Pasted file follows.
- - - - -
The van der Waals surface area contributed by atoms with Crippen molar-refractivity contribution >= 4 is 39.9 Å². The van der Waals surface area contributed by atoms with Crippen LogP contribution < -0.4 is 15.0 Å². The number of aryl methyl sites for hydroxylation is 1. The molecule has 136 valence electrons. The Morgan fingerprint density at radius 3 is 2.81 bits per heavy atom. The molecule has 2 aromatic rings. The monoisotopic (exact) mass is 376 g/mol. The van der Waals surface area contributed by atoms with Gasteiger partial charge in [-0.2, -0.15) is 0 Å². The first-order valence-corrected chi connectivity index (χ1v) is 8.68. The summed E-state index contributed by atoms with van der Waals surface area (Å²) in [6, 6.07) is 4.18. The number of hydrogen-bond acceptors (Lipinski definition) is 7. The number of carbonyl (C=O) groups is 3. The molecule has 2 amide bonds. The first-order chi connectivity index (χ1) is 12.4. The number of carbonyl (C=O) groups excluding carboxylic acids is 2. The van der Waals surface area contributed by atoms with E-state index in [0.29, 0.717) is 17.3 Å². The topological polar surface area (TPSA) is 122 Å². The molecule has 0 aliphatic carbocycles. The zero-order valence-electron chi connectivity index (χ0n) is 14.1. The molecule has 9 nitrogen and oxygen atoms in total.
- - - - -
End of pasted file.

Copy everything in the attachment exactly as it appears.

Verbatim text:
The van der Waals surface area contributed by atoms with Crippen molar-refractivity contribution >= 4 is 39.9 Å². The van der Waals surface area contributed by atoms with Crippen LogP contribution < -0.4 is 15.0 Å². The number of aryl methyl sites for hydroxylation is 1. The molecule has 136 valence electrons. The Morgan fingerprint density at radius 3 is 2.81 bits per heavy atom. The molecule has 2 aromatic rings. The monoisotopic (exact) mass is 376 g/mol. The van der Waals surface area contributed by atoms with Gasteiger partial charge in [-0.2, -0.15) is 0 Å². The first-order valence-corrected chi connectivity index (χ1v) is 8.68. The summed E-state index contributed by atoms with van der Waals surface area (Å²) in [6, 6.07) is 4.18. The number of hydrogen-bond acceptors (Lipinski definition) is 7. The number of carbonyl (C=O) groups is 3. The molecule has 2 amide bonds. The first-order chi connectivity index (χ1) is 12.4. The number of carbonyl (C=O) groups excluding carboxylic acids is 2. The van der Waals surface area contributed by atoms with E-state index in [0.29, 0.717) is 17.3 Å². The topological polar surface area (TPSA) is 122 Å². The molecule has 0 aliphatic carbocycles. The zero-order valence-electron chi connectivity index (χ0n) is 14.1. The molecule has 9 nitrogen and oxygen atoms in total.